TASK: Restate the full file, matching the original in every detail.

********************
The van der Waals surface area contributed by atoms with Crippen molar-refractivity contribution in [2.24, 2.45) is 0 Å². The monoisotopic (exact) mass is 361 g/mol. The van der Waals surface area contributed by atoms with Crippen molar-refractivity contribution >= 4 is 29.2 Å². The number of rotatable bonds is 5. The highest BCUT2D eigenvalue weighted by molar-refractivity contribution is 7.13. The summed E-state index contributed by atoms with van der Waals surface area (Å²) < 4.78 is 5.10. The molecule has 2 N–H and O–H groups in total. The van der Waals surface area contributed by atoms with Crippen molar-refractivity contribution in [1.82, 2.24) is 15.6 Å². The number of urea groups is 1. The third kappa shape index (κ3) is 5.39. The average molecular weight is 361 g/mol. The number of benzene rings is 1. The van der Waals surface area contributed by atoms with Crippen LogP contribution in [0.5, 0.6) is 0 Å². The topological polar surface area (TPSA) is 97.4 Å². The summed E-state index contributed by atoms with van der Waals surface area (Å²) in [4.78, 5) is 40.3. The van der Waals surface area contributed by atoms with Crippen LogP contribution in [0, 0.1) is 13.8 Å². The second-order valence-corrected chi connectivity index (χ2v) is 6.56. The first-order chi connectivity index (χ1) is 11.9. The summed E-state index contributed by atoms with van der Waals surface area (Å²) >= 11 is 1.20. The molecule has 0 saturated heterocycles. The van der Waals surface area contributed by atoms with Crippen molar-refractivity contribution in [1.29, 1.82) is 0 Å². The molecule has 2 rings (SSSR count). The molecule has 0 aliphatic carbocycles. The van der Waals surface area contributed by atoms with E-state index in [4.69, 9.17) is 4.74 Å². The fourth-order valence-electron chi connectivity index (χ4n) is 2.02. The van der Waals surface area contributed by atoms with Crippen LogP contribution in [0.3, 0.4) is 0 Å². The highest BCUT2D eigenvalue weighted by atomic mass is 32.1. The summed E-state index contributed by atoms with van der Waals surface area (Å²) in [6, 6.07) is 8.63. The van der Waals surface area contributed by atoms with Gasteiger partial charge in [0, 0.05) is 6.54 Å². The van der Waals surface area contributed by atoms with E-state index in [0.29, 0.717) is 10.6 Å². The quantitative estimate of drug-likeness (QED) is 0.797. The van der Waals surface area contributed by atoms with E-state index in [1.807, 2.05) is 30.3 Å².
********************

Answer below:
The van der Waals surface area contributed by atoms with Crippen molar-refractivity contribution in [2.24, 2.45) is 0 Å². The monoisotopic (exact) mass is 361 g/mol. The van der Waals surface area contributed by atoms with Crippen molar-refractivity contribution >= 4 is 29.2 Å². The number of rotatable bonds is 5. The highest BCUT2D eigenvalue weighted by molar-refractivity contribution is 7.13. The summed E-state index contributed by atoms with van der Waals surface area (Å²) < 4.78 is 5.10. The molecule has 2 N–H and O–H groups in total. The van der Waals surface area contributed by atoms with Crippen molar-refractivity contribution in [1.82, 2.24) is 15.6 Å². The number of urea groups is 1. The third kappa shape index (κ3) is 5.39. The average molecular weight is 361 g/mol. The number of benzene rings is 1. The van der Waals surface area contributed by atoms with Crippen LogP contribution in [0.5, 0.6) is 0 Å². The topological polar surface area (TPSA) is 97.4 Å². The summed E-state index contributed by atoms with van der Waals surface area (Å²) in [4.78, 5) is 40.3. The van der Waals surface area contributed by atoms with Crippen LogP contribution in [0, 0.1) is 13.8 Å². The second-order valence-corrected chi connectivity index (χ2v) is 6.56. The first-order chi connectivity index (χ1) is 11.9. The summed E-state index contributed by atoms with van der Waals surface area (Å²) >= 11 is 1.20. The molecule has 0 saturated heterocycles. The van der Waals surface area contributed by atoms with Crippen molar-refractivity contribution in [1.29, 1.82) is 0 Å². The molecule has 2 rings (SSSR count). The molecule has 0 aliphatic carbocycles. The van der Waals surface area contributed by atoms with E-state index in [4.69, 9.17) is 4.74 Å². The fourth-order valence-electron chi connectivity index (χ4n) is 2.02. The van der Waals surface area contributed by atoms with Crippen LogP contribution in [0.3, 0.4) is 0 Å². The highest BCUT2D eigenvalue weighted by atomic mass is 32.1. The summed E-state index contributed by atoms with van der Waals surface area (Å²) in [6, 6.07) is 8.63. The van der Waals surface area contributed by atoms with Gasteiger partial charge in [0, 0.05) is 6.54 Å². The van der Waals surface area contributed by atoms with E-state index in [0.29, 0.717) is 10.6 Å². The quantitative estimate of drug-likeness (QED) is 0.797. The van der Waals surface area contributed by atoms with E-state index in [1.807, 2.05) is 30.3 Å².